Speaking of stroller brands that are only compatible with seats in their specific product line, that’s the case with Uppababy. But this is obviously a hugely popular brand for city moms, and two of those I spoke to swear by the Uppababy Piggyback attachment. Shira M. Zemel, who works for a Jewish nonprofit outside of D.C., knew a double stroller might not be the right pick for her two kids, now 4 years old and 8 months old, because of the age gap. Her older son is on the edge of outgrowing her Uppababy stroller, in an awkward “in-between where he doesn’t need to be seated in the stroller but certainly can’t be expected to walk” (and she says they’re doing a lot of walking — to the farmers’ market, the park, etc. — in the pandemic world). The Piggyback attachment makes it so “he feels like big brother is riding along — he calls it his skateboard,” says Zemel.

Another mom of two, New Jersey-based marketing director Kelsey Blodget, says she uses her stroller and PiggyBack for preschool drop-off every morning. Her older kid “loves standing. It’s almost like a game, plus he can look at the baby and make silly faces,” she says. “I don’t drive, so if I want to get both kids anywhere, this is the best arrangement.”

Double strollers

Your kids may be close enough in age that you feel it’s worth spending the money on a proper double stroller. Kimberly Rae Miller, an author who lived on Long Island with her 2-year-old and 5-year-old, swears by this exceptionally lightweight (and not terribly expensive) one from more of a niche brand. The Twin weighs just 19 pounds and folds and opens with just one hand, making it easy to get it in and out of a trunk. It’s also surprisingly narrow, able to fit through coffee-shop doorways and down busy city blocks. Also, says Miller, “Each seat adjusts independently so one kid can be up and alert while the other sleeps completely covered by the super big shade.” If you have plans to expand your family even further, it extends to a triple or a quad with add-on seats, too.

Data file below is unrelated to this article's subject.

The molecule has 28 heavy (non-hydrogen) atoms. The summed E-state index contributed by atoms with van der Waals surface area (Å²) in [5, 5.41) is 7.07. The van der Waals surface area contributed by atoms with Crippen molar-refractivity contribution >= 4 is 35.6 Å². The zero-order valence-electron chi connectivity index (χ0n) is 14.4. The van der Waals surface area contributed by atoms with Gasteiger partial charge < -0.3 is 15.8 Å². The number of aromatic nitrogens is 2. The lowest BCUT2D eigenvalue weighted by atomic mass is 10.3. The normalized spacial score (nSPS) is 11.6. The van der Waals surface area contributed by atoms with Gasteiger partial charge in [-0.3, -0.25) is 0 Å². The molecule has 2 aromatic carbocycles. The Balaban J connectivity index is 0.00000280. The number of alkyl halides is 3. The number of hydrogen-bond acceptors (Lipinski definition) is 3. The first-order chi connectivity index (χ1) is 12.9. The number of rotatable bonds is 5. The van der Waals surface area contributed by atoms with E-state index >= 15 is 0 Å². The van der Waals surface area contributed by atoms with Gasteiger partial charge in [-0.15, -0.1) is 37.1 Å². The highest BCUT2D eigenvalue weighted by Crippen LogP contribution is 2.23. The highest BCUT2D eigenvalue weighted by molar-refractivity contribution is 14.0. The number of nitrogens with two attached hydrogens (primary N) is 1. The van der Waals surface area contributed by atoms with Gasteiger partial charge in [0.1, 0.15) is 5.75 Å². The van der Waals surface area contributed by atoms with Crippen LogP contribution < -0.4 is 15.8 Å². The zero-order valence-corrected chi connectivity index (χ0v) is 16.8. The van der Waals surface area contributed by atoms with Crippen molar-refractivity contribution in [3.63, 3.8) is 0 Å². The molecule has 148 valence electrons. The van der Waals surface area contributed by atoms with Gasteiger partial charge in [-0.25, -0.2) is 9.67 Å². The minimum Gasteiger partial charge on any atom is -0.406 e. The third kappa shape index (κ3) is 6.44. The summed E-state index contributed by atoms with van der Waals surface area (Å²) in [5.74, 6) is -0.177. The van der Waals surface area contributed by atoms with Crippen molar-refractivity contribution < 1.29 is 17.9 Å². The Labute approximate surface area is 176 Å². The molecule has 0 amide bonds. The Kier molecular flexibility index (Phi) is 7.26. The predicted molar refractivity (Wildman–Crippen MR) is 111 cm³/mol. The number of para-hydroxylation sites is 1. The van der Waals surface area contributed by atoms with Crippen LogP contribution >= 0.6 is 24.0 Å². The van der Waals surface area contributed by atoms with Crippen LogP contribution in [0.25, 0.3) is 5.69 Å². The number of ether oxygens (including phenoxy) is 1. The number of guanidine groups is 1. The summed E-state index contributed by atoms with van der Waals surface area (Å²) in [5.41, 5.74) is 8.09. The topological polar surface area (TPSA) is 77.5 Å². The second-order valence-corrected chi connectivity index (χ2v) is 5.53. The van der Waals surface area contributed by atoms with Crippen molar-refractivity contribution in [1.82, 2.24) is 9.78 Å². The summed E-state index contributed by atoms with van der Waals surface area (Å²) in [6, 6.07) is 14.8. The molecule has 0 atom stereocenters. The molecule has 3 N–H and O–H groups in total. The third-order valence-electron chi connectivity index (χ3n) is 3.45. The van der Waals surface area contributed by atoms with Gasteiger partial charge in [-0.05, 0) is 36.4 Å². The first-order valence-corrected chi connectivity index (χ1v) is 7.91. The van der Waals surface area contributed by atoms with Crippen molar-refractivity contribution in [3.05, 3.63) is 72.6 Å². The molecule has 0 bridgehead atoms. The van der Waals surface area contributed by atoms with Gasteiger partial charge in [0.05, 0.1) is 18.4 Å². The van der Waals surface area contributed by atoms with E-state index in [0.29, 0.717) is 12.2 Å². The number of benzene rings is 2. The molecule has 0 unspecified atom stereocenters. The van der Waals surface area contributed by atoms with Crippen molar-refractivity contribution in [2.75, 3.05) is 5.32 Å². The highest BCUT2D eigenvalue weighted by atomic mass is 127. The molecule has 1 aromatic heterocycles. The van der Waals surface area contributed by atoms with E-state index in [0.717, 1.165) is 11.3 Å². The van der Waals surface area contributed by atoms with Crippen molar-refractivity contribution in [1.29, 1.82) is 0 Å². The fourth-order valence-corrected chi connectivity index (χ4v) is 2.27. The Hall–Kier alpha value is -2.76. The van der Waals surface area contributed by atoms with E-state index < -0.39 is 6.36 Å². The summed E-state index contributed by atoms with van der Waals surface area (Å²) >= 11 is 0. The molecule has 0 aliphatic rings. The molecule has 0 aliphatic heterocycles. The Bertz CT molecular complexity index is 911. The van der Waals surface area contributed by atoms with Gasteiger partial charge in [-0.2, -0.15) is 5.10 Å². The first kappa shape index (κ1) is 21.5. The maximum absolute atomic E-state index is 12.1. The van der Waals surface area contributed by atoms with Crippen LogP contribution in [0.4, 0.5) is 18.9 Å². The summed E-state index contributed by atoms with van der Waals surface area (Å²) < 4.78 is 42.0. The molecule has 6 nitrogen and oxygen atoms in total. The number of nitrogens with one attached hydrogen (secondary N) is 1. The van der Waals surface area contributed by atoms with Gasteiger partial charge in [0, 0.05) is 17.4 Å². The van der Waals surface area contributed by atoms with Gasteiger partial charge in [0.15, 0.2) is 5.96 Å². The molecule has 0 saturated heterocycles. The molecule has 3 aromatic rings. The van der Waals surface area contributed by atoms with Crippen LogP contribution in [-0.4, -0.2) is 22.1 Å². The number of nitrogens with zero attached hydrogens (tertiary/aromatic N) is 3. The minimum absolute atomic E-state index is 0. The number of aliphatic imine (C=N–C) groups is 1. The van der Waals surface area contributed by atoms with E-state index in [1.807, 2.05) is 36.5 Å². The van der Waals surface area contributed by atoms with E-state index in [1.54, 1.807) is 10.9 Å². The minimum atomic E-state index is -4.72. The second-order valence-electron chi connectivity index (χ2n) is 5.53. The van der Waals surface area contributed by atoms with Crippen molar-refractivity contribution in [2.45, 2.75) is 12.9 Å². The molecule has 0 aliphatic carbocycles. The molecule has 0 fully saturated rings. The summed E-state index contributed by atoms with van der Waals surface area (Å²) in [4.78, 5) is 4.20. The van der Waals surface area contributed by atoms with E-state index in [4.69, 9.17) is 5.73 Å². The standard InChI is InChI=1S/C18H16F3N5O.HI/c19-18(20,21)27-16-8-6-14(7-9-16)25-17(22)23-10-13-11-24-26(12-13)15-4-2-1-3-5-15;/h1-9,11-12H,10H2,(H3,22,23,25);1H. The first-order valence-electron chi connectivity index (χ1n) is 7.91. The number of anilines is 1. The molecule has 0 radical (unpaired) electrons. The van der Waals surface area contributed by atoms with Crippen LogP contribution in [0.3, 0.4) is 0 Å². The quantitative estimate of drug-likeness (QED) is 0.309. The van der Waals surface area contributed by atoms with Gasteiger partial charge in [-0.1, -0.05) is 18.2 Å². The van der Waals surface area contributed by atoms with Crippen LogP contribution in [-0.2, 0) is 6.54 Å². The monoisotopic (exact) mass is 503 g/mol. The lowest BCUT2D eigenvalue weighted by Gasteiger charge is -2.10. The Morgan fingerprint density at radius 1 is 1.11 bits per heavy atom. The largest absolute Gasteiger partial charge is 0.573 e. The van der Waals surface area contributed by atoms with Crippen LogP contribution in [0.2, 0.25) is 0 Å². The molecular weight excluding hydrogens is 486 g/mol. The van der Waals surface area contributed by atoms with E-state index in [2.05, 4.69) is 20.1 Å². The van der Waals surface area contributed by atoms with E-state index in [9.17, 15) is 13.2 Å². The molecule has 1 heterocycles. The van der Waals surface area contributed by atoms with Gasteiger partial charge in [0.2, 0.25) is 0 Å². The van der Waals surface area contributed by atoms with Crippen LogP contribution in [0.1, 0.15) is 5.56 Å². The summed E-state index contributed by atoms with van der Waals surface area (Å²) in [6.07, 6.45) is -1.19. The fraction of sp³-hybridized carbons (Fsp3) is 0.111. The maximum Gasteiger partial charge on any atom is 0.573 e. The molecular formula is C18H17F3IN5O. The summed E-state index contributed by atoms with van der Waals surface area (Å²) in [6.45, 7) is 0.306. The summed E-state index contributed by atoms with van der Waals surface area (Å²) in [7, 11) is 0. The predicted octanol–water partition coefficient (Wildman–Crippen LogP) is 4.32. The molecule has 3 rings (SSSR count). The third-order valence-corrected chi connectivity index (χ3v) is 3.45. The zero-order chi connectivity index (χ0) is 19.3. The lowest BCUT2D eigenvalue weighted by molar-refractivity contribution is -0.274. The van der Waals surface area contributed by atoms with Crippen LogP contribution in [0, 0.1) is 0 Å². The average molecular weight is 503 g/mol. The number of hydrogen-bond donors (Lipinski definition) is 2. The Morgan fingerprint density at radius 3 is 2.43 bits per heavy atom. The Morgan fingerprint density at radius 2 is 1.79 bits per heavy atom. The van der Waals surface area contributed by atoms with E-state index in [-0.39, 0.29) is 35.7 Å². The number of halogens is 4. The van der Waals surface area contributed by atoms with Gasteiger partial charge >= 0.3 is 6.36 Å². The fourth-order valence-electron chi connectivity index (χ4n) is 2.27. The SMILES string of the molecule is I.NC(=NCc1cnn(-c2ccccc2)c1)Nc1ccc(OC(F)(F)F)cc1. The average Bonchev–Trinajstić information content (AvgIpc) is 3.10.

If the Twin still feels too wide for you and you want to forego the side-by-side stroller altogether — and you’re ready to make a “grow-with-your-family” investment — there’s this splurgy Cybex model. Alex Zagami Ng, who owns the Chinatown kids shop PiccoliNY and is soon to be a mom of two, swears by this modular stroller that can morph into 23 configurations, depending on whether you have both kids with you or just one and a grocery haul, or if you want them to be facing in or out or one and the other. Ng says she loves that it’s “super-sleek and easy for city bumpy roads, plus easy to pack into our car.” She’ll have the option of taking off one of the seats if her big guy, who is 4, isn’t it the mood to ride alongside his baby sibling, expected in December. Also, a click-on-able basket holds 25 pounds of shopping items or daily essentials, so you can be on the go all day if necessary.

Not as modular but a few hundred dollars cheaper: the City Select makes it “so much easier to pass people and not be that annoying mom taking up the entire sidewalk,” says mom of three Alison Goodwin Nogi, a communications and fundraising consultant who lives outside Boston in Brookline, Massachusetts. “The wheels are sturdy enough to handle cobblestone,” adds Nogi, and there’s a “telescoping handlebar” that lets you smoothly steer through crowds. The stroller also converts from a single to a double or even a triple, with a glider board.